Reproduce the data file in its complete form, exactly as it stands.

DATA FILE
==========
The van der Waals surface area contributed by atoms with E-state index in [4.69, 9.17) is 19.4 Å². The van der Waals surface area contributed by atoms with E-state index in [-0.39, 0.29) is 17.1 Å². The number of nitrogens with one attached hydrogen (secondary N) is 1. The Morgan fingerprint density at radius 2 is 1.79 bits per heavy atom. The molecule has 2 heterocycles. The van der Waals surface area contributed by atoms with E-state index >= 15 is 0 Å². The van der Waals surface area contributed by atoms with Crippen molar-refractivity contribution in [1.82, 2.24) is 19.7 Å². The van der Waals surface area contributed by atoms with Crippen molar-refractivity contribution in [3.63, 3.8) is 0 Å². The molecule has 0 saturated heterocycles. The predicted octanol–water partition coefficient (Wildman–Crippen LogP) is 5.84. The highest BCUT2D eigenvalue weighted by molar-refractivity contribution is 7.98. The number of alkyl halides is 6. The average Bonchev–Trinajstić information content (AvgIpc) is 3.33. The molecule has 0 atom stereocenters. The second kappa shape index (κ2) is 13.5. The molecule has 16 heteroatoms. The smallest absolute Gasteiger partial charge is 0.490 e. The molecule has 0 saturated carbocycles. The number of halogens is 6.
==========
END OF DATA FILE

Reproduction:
The van der Waals surface area contributed by atoms with E-state index in [4.69, 9.17) is 19.4 Å². The van der Waals surface area contributed by atoms with E-state index in [-0.39, 0.29) is 17.1 Å². The number of nitrogens with one attached hydrogen (secondary N) is 1. The Morgan fingerprint density at radius 2 is 1.79 bits per heavy atom. The molecule has 2 heterocycles. The van der Waals surface area contributed by atoms with E-state index >= 15 is 0 Å². The van der Waals surface area contributed by atoms with Crippen molar-refractivity contribution in [1.82, 2.24) is 19.7 Å². The van der Waals surface area contributed by atoms with Crippen molar-refractivity contribution in [3.63, 3.8) is 0 Å². The molecule has 0 saturated heterocycles. The predicted octanol–water partition coefficient (Wildman–Crippen LogP) is 5.84. The highest BCUT2D eigenvalue weighted by molar-refractivity contribution is 7.98. The number of alkyl halides is 6. The average Bonchev–Trinajstić information content (AvgIpc) is 3.33. The molecule has 0 atom stereocenters. The second kappa shape index (κ2) is 13.5. The molecule has 16 heteroatoms. The smallest absolute Gasteiger partial charge is 0.490 e. The molecule has 0 saturated carbocycles. The number of halogens is 6.